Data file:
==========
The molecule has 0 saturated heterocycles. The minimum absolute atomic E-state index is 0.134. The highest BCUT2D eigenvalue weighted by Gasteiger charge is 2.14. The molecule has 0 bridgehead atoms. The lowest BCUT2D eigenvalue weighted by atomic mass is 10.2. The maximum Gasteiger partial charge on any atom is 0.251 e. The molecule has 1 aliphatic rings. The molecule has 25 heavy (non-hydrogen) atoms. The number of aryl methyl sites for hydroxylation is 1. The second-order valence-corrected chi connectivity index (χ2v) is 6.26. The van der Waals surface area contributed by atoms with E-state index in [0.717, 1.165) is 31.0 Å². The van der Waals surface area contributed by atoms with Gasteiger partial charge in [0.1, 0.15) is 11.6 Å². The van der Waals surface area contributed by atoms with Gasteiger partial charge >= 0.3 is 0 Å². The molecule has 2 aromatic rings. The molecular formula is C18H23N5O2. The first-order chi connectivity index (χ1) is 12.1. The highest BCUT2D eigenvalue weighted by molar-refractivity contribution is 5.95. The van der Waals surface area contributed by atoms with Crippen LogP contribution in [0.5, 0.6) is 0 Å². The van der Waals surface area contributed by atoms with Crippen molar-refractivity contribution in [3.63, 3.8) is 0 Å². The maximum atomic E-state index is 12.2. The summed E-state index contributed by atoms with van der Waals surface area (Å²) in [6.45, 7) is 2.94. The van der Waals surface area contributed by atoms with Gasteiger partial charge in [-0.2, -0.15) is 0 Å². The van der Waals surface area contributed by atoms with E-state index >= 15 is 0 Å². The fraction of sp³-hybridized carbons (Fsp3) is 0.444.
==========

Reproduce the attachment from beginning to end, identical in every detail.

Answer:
The molecule has 0 saturated heterocycles. The minimum absolute atomic E-state index is 0.134. The highest BCUT2D eigenvalue weighted by Gasteiger charge is 2.14. The molecule has 0 bridgehead atoms. The lowest BCUT2D eigenvalue weighted by atomic mass is 10.2. The maximum Gasteiger partial charge on any atom is 0.251 e. The molecule has 1 aliphatic rings. The molecule has 25 heavy (non-hydrogen) atoms. The number of aryl methyl sites for hydroxylation is 1. The second-order valence-corrected chi connectivity index (χ2v) is 6.26. The van der Waals surface area contributed by atoms with E-state index in [0.717, 1.165) is 31.0 Å². The van der Waals surface area contributed by atoms with Gasteiger partial charge in [0.1, 0.15) is 11.6 Å². The van der Waals surface area contributed by atoms with Gasteiger partial charge >= 0.3 is 0 Å². The molecule has 2 aromatic rings. The molecular formula is C18H23N5O2. The first-order chi connectivity index (χ1) is 12.1. The highest BCUT2D eigenvalue weighted by molar-refractivity contribution is 5.95. The van der Waals surface area contributed by atoms with Crippen LogP contribution in [0.5, 0.6) is 0 Å². The van der Waals surface area contributed by atoms with Crippen molar-refractivity contribution in [3.63, 3.8) is 0 Å². The maximum atomic E-state index is 12.2. The summed E-state index contributed by atoms with van der Waals surface area (Å²) in [6.45, 7) is 2.94. The van der Waals surface area contributed by atoms with Gasteiger partial charge in [-0.2, -0.15) is 0 Å². The van der Waals surface area contributed by atoms with E-state index >= 15 is 0 Å². The fraction of sp³-hybridized carbons (Fsp3) is 0.444.